The physician–patient encounter may be structured, but it is never scripted; every physician–patient interaction is to some degree improvised. Both physicians and improvisers must prepare for unpredictability, and the surprising and unrecognized overlap between improvisational theater and medical training and medical practice led the author to develop a seminar that tailors improvisational skills to physician needs, teaching communication, professionalism, and other medical skills through an approach she calls “medical improv.” The author observes that there is no example of this teaching strategy as a recurring part of a medical school curriculum reported in the literature, and she describes the contributions medical improv can make to physician skills. The author reports on medical students' positive response to the medical improv seminar she has taught at Northwestern University Feinberg School of Medicine since 2002: 95% of students anonymously evaluating the seminar from 2002 to 2010 agreed with the statement, “Studying improv could make me a better doctor,” and 100% agreed with the statement, “I would recommend this class to other medical students.” The author proposes a medical improv teaching model that other medical schools and hospitals could adapt and adopt.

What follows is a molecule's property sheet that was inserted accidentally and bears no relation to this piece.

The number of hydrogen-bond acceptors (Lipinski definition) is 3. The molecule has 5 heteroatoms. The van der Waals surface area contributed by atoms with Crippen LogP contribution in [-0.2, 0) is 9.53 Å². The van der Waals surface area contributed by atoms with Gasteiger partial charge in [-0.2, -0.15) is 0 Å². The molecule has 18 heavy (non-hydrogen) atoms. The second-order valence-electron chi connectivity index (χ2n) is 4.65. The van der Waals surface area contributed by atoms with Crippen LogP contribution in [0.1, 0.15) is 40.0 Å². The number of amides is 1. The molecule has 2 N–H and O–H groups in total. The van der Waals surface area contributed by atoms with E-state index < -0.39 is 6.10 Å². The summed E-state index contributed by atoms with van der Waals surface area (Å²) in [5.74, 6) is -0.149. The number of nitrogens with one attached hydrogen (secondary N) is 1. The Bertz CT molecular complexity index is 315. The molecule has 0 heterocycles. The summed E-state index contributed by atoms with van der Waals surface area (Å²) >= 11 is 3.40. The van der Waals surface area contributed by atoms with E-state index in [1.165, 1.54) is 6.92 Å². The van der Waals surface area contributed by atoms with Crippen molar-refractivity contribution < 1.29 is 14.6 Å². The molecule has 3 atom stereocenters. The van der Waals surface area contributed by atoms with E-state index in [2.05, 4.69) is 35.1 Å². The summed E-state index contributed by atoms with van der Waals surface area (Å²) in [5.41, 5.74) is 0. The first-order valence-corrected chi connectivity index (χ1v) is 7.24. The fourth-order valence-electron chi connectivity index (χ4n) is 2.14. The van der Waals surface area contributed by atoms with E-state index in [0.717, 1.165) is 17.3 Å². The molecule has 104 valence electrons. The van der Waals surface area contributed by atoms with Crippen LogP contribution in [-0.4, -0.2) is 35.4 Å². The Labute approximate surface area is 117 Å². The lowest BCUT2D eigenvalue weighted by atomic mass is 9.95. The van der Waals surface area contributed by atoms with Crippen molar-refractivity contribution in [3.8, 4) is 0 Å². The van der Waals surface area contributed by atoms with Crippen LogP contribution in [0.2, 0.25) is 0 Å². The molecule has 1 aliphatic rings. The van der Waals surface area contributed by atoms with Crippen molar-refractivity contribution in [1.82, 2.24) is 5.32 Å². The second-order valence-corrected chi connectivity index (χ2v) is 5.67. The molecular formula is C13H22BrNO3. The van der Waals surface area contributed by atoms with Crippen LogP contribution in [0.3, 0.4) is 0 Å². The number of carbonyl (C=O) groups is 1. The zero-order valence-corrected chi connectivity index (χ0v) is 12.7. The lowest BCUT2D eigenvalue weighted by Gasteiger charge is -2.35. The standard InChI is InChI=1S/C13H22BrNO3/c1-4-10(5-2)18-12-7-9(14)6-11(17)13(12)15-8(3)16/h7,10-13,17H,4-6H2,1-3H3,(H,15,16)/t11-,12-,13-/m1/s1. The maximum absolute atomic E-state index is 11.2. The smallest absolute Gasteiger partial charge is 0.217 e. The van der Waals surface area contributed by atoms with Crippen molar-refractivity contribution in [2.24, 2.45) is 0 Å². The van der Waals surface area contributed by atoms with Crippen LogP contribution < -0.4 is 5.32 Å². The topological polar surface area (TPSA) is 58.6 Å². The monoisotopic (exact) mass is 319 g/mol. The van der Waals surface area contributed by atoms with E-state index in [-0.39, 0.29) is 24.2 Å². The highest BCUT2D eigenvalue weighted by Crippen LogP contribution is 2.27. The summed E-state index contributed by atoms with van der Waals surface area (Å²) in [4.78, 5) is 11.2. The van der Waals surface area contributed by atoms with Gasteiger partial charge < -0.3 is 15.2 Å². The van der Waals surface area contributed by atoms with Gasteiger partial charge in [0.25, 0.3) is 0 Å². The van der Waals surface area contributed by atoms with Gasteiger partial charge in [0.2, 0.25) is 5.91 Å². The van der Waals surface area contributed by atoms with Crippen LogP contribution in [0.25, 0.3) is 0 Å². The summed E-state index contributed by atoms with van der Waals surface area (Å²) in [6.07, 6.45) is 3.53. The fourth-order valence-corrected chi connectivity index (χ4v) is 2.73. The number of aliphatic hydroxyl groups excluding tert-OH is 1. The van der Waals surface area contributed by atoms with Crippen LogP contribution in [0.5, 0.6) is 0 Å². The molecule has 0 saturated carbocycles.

Ms. Watson is assistant professor of medical humanities and bioethics, Northwestern University Feinberg School of Medicine, Chicago, Illinois.
Correspondence should be addressed to Ms. Watson, Medical Humanities & Bioethics Program, Feinberg School of Medicine, Northwestern University, 750 N Lake Shore Drive #625, Chicago, IL 60611; telephone: (312) 503-1675; e-mail: email@example.com.
First published online August 24, 2011